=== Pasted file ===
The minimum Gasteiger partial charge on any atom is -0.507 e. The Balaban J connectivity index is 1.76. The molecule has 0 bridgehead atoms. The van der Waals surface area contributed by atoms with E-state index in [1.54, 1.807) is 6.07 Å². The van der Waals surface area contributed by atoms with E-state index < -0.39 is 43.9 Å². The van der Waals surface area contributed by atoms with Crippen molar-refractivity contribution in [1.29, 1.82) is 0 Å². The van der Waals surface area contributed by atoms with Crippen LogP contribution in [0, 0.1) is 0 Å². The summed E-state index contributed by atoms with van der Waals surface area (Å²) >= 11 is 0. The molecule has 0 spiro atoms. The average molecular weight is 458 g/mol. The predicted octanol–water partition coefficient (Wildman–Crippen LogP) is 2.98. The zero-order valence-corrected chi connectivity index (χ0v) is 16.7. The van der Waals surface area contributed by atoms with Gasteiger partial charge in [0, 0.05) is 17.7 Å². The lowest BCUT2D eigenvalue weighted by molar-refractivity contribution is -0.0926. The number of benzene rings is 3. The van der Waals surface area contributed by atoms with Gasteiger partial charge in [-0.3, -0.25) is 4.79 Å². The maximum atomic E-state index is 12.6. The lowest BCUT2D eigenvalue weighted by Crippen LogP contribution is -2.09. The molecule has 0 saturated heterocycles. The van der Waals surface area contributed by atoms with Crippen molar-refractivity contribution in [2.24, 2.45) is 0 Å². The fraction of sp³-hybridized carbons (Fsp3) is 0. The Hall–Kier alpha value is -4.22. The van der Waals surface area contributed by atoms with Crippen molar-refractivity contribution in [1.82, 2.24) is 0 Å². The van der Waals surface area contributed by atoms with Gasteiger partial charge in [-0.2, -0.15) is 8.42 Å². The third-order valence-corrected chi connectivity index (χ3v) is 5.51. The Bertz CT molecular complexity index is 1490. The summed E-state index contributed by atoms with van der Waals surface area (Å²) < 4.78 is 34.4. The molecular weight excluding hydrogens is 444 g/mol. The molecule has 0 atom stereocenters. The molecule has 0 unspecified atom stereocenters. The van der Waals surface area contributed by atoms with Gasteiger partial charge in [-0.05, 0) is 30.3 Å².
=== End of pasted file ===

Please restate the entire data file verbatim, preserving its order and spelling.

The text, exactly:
The minimum Gasteiger partial charge on any atom is -0.507 e. The Balaban J connectivity index is 1.76. The molecule has 0 bridgehead atoms. The van der Waals surface area contributed by atoms with E-state index in [1.54, 1.807) is 6.07 Å². The van der Waals surface area contributed by atoms with E-state index < -0.39 is 43.9 Å². The van der Waals surface area contributed by atoms with Crippen molar-refractivity contribution in [1.29, 1.82) is 0 Å². The van der Waals surface area contributed by atoms with Crippen LogP contribution in [0, 0.1) is 0 Å². The summed E-state index contributed by atoms with van der Waals surface area (Å²) >= 11 is 0. The molecule has 0 spiro atoms. The average molecular weight is 458 g/mol. The predicted octanol–water partition coefficient (Wildman–Crippen LogP) is 2.98. The zero-order valence-corrected chi connectivity index (χ0v) is 16.7. The van der Waals surface area contributed by atoms with Gasteiger partial charge in [0, 0.05) is 17.7 Å². The lowest BCUT2D eigenvalue weighted by molar-refractivity contribution is -0.0926. The number of benzene rings is 3. The van der Waals surface area contributed by atoms with Gasteiger partial charge in [-0.3, -0.25) is 4.79 Å². The maximum atomic E-state index is 12.6. The lowest BCUT2D eigenvalue weighted by Crippen LogP contribution is -2.09. The molecule has 0 saturated heterocycles. The van der Waals surface area contributed by atoms with Crippen molar-refractivity contribution in [2.24, 2.45) is 0 Å². The fraction of sp³-hybridized carbons (Fsp3) is 0. The Hall–Kier alpha value is -4.22. The van der Waals surface area contributed by atoms with Crippen molar-refractivity contribution in [1.82, 2.24) is 0 Å². The van der Waals surface area contributed by atoms with Gasteiger partial charge in [-0.2, -0.15) is 8.42 Å². The third-order valence-corrected chi connectivity index (χ3v) is 5.51. The Bertz CT molecular complexity index is 1490. The summed E-state index contributed by atoms with van der Waals surface area (Å²) < 4.78 is 34.4. The molecular weight excluding hydrogens is 444 g/mol. The molecule has 0 atom stereocenters. The molecule has 0 unspecified atom stereocenters. The van der Waals surface area contributed by atoms with Gasteiger partial charge in [-0.05, 0) is 30.3 Å².